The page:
During 30STM's set, Jared Leto told the crowd that Voodoo 2014 would be the band's "last show in America for a very, very, very long time." The announcement probably already had fans' feeling emotional, but the #feelz were kicked into overdrive when Leto began an acoustic version of "The Kill," the band's first single to chart on the Billboard Hot 100. With just himself and his guitar, the singer/actor busted out the 2006 single's lyrics while letting the audience handle the entire chorus. It was an incredible moment to hear the massive crowd collectively sing each word, prompting Leto to proclaim, "You guys are f*cking great, you know that?!?"
Even though Jack Antonoff told us weeks ago that he was "looking for two friends so we can be Weekend at Bernie's" for Halloween this year, the Bleachers star busted out a completely different costume during his set at Voodoo Music Experience 2014. Before he and his four band members finished performing, they all ran offstage. Moments later, they returned wearing the exact same costume of Little Orphan Annie's classic red dress and curly red hair. We should add that each individual onstage was a grown (typically hairy) male.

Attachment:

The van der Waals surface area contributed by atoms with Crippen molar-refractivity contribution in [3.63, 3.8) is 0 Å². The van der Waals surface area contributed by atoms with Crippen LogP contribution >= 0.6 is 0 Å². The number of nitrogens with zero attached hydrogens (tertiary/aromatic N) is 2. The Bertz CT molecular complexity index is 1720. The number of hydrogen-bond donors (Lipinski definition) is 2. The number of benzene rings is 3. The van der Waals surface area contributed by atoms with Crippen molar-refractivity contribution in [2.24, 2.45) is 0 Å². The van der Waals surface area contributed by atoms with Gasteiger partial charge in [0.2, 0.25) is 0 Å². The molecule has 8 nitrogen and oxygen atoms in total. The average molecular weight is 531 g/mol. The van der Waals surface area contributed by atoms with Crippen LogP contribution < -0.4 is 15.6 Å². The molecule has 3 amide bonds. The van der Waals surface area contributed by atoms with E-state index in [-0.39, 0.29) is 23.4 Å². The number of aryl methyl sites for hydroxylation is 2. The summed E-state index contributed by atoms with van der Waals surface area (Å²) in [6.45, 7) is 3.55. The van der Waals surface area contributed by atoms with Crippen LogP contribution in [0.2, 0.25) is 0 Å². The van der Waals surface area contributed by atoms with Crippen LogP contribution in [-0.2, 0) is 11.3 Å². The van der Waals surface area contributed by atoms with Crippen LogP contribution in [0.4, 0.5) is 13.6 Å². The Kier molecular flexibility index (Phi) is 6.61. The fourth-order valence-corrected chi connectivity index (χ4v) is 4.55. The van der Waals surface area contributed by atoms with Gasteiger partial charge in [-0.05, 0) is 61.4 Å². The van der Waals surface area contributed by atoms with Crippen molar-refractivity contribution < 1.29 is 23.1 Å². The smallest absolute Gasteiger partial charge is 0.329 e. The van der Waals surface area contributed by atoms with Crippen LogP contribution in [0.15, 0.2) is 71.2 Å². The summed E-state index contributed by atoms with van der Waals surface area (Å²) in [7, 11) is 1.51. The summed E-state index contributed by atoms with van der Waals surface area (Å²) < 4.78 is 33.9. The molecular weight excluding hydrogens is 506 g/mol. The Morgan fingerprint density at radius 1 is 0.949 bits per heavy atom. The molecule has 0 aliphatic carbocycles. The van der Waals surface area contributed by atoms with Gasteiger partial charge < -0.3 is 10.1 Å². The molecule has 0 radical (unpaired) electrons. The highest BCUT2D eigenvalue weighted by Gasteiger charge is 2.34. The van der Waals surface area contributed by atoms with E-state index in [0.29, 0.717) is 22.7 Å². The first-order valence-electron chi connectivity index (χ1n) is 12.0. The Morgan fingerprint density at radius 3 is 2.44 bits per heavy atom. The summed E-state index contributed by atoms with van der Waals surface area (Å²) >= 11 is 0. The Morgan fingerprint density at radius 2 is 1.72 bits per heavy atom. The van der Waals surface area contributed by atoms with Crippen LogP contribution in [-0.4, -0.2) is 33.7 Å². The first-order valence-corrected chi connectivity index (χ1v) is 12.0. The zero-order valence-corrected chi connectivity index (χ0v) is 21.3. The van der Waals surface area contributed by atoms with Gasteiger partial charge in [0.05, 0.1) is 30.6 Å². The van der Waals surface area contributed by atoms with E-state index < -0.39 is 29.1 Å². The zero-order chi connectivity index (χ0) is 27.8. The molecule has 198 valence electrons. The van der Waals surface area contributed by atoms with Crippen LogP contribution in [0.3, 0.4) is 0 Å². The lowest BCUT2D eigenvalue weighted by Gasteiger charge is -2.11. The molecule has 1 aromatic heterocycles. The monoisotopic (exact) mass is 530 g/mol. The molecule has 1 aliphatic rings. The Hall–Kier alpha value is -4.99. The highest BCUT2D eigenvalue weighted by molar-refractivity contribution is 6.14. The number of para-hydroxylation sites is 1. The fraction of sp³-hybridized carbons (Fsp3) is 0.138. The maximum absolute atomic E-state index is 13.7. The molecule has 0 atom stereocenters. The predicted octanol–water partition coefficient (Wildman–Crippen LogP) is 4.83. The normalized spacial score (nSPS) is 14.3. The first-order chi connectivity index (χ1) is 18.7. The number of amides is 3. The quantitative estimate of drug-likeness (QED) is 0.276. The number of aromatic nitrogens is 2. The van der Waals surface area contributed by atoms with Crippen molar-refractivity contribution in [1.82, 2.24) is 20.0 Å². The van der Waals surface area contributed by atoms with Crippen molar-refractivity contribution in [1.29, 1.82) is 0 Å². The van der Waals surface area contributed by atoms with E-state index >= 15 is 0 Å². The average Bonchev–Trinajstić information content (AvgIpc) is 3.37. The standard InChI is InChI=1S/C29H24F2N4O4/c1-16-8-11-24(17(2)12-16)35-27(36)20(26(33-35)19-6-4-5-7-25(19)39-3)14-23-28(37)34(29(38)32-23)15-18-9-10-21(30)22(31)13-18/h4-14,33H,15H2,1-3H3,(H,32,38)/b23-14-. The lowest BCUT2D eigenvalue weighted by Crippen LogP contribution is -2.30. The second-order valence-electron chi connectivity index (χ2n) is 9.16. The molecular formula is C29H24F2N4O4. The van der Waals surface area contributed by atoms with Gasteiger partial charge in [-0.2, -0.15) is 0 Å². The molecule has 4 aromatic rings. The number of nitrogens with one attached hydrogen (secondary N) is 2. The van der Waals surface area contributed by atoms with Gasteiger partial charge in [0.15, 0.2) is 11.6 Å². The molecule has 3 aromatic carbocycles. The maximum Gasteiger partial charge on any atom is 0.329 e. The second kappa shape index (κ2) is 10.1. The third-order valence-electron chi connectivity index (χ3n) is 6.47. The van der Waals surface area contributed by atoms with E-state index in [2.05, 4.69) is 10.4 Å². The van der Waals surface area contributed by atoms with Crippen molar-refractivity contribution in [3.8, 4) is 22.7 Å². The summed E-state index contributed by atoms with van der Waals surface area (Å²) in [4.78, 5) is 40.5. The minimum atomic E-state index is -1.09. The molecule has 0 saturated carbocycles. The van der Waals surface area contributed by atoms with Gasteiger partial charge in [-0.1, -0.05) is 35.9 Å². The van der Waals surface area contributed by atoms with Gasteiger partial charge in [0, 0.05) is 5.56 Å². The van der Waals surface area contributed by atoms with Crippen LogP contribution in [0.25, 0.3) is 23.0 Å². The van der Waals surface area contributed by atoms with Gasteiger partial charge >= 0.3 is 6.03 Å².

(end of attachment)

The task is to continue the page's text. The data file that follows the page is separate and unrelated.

It was hilarious to watch the band rip through "I Wanna Get Better" in the getups and even better to see them then throw the costumes into the crowd. When Antonoff hurled off his dress and wig, it left him in nothing but his jean cutoffs.
Though Lauryn Hill's set started 40 minutes late, the singer/rapper wasted no time powering through her high-energy set, which included an awesome reggae/ska-inspired take on Fugees classic "Killing Me Softly With His Song." Her timeslot was supposed to end at 7:00pm, and as that time came and went, Hill did her best to make up for her tardiness by moving through cuts as fast as possible. Then her sound was completely cut at 7:14pm. When she didn't stop performing even then, her stage was blacked out a minute later. We appreciate the effort, Laur.
In the two-and-a-half hour closing set to Voodoo 2014, the Foo Fighters roared through two dozen songs that included old hits ("This Is a Call," "Learn to Fly," "Everlong"), but also showcased their new love for horns by bringing Trombone Shorty onstage for a live collaboration.
Read our full review of the band's epic performance here.
Despite announcing his name at the start of the set, Zedd's wig tricked one festivalgoer in the front row who called his friend to yell, "Bro, you gotta come here! Skrillex is playing...Yeah, Skrillex! ...I know!!!"